Pothole-related breakdowns soar as road condition worsens
Central Government is being urged to push ahead with providing ring-fenced, long-term funding for local roads as the number of pothole-related breakdowns rose 11% last year.
RAC data for 2017 shows its patrols attended 2,830 pothole-related breakdowns last year – up 11% on the 2,547 in 2016. And although an increase is always expected in pothole-related breakdowns between the third and fourth quarters of the year, as the weather turns colder, breakdowns rose by 45% between the last two quarters of 2017, compared to 38% in 2016
October to December of last year also saw the highest-ever proportion of fourth quarter RAC breakdowns where poor quality road surfaces were likely a factor, with 1.2% of all breakdowns associated with such faults – up from 0.8% in 2015 and 1% in 2016. Previously, the highest proportion of Q4 RAC ‘pothole’ breakdowns stood at 1.1% in 2013.
The RAC also warned that despite the promise of additional pothole funding in the Autumn Budget, road condition could deteriorate further if weather conditions worsened.
Earlier this week a report from the Association for Consultancy and Engineering (ACE) urged the Government to look at VED reform in the short term and dynamic road pricing in the longer term, as it said four decades of under-investment in roads had resulted in “a road network in significant need of improvements”. Meanwhile the Local Government Association (LGA) has called for long-term and consistent investment in local road maintenance to tackle a growing discrepancy between funding for national roads and council-funded local roads.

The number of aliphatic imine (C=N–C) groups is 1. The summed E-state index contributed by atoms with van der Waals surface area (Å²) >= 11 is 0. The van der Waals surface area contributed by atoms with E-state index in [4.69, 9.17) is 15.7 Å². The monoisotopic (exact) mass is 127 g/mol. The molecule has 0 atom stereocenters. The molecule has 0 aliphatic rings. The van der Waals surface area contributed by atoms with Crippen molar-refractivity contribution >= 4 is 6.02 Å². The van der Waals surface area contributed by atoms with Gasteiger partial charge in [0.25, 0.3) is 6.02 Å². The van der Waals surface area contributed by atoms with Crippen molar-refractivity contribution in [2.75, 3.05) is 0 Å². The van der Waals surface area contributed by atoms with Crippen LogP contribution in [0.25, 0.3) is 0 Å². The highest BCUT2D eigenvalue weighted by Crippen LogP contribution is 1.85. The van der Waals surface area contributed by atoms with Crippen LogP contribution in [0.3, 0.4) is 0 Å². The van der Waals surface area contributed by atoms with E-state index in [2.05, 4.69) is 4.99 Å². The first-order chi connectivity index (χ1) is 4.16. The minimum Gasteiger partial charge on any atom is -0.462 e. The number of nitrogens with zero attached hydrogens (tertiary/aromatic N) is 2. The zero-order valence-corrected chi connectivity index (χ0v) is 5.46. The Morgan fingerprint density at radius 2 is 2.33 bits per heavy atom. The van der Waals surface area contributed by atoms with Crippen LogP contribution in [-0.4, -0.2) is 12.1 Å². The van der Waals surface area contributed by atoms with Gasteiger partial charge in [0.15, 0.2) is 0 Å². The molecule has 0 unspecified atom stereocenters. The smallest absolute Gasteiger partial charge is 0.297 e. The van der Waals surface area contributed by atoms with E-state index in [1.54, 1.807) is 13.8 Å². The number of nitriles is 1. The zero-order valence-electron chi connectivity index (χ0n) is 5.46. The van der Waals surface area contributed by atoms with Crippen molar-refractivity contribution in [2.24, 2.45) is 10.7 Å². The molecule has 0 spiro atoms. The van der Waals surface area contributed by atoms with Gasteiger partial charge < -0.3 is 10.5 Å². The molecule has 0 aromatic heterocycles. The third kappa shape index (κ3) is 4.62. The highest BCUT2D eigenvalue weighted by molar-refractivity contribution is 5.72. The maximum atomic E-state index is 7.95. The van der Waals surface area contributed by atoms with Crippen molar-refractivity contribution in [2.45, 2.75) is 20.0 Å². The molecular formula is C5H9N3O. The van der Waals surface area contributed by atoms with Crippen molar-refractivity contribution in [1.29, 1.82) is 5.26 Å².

RAC chief engineer David Bizley added: “We want to see local authorities given the certainty of ring-fenced, long-term funding from central government sufficient to enable local authorities to bring all of the UK’s roads up to a standard that is fit-for purpose.”
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